This year seems to be the year for films about how Palestinians from Gaza and the West Bank access health care in Israel. The basic story is that health care is not up to par in Palestinian hospitals and therefore the Israeli health system steps up to the challenge of treating individuals who come from Palestine -- even without health insurance benefits. It's not enough that these individuals are undergoing a personal trauma because of their medical issues, but they are put through considerable hoops in their attempt to receive medical treatment.
There are two sides to this story. The films show the bureaucracy on the Palestinian side, the long waits and humiliations at the checkpoints, and the terrible fact that the Israeli security forces are doing everything in their power to make it almost impossible to enter Israel for medical treatment. The good news, however, is that Israeli hospitals and non-profit organizations are moving mountains to help these people and the numerous stories that are being told can bring tears to your eyes.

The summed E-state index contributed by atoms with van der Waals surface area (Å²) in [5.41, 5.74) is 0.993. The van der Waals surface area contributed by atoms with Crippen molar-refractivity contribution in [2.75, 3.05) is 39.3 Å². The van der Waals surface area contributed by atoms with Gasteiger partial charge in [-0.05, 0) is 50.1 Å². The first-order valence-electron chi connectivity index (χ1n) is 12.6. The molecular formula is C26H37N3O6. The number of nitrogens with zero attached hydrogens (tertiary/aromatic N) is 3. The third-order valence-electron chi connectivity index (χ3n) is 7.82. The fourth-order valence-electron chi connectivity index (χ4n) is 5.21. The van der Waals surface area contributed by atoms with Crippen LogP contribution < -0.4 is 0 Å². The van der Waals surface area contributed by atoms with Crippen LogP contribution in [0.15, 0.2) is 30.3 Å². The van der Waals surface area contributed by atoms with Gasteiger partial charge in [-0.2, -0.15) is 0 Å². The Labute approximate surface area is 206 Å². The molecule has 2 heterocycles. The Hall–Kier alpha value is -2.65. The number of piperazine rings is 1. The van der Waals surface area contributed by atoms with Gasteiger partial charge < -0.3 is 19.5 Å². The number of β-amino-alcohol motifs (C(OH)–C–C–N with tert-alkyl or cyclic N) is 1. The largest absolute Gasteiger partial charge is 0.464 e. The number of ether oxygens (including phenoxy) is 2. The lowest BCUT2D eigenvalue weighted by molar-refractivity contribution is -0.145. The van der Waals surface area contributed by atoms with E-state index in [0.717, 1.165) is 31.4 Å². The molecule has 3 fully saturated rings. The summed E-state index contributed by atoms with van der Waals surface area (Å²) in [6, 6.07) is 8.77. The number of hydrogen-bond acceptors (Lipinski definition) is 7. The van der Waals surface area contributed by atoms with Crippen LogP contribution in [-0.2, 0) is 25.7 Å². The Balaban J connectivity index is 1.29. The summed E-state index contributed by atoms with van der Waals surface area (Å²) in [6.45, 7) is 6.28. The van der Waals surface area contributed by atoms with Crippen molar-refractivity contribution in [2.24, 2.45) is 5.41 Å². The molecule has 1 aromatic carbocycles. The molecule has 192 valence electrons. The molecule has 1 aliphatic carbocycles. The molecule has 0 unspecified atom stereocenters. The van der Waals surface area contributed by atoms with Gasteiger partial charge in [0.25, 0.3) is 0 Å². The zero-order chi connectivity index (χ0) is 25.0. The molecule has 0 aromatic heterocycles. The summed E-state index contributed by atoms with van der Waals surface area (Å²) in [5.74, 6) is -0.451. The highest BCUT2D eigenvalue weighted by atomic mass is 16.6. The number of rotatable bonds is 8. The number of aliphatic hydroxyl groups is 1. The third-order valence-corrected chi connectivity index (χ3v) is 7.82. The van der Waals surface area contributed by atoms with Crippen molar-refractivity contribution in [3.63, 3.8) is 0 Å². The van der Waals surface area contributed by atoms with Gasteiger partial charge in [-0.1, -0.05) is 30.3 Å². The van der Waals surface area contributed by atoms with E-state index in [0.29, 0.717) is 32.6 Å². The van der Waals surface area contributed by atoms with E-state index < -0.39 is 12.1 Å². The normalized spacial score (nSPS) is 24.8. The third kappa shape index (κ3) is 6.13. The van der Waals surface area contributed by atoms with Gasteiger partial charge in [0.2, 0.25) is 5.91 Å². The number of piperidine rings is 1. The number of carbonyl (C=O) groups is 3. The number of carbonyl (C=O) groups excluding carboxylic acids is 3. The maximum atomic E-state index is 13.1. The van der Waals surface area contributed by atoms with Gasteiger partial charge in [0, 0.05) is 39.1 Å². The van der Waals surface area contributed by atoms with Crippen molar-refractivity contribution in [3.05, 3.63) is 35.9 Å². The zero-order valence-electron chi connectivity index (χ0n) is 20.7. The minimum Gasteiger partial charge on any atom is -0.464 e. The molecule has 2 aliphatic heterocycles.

There are two new major documentary films and one animation:
Precious Life, directed by Shlomi Eldar, 90 minutes. The film tells the story of a baby from Gaza lacking an immune system and documents the personal fight that his very brave and articulate mother wages for his medical treatment. Available from Origami, email@example.com
My name is Ahlam, directed by Rima Essa, 75 minutes. Available on the HOT VOD channel. The film portrays the last six months in the life of Ahlam from Hebron, who is a little girl with leukemia.
On this same subject of accessing health care within Israel, I was very impressed with an animated film, which I saw at the Jerusalem Film Festival --
Fatenah, directed by Ahmad Habash, Palestine, 2009, animated, 30 minutes.
Available from the World Health Organization, Geneva. This is an extremely well-made animated story of a 28-year-old woman from the Gaza Strip who lives with her father and sister, and is planning to marry soon. When a lump is discovered in her breast, she goes to the local doctors who don't seem to know anything. It's not enough that she is undergoing terrible emotional stress, surgery and chemotherapy, but she also suffers at the hands of the bureaucrats, at the hands of poor medical professionals in Gaza, and at the hands of the soldiers at the Erez crossing into Israel. She is helped however by Israeli activists in the non-profit organization, Physicians for Human Rights, who assist her in obtaining a permit to go to Tel Hashomer for treatment. Notwithstanding the fact that the film is animated, it is surprisingly human and sensitive!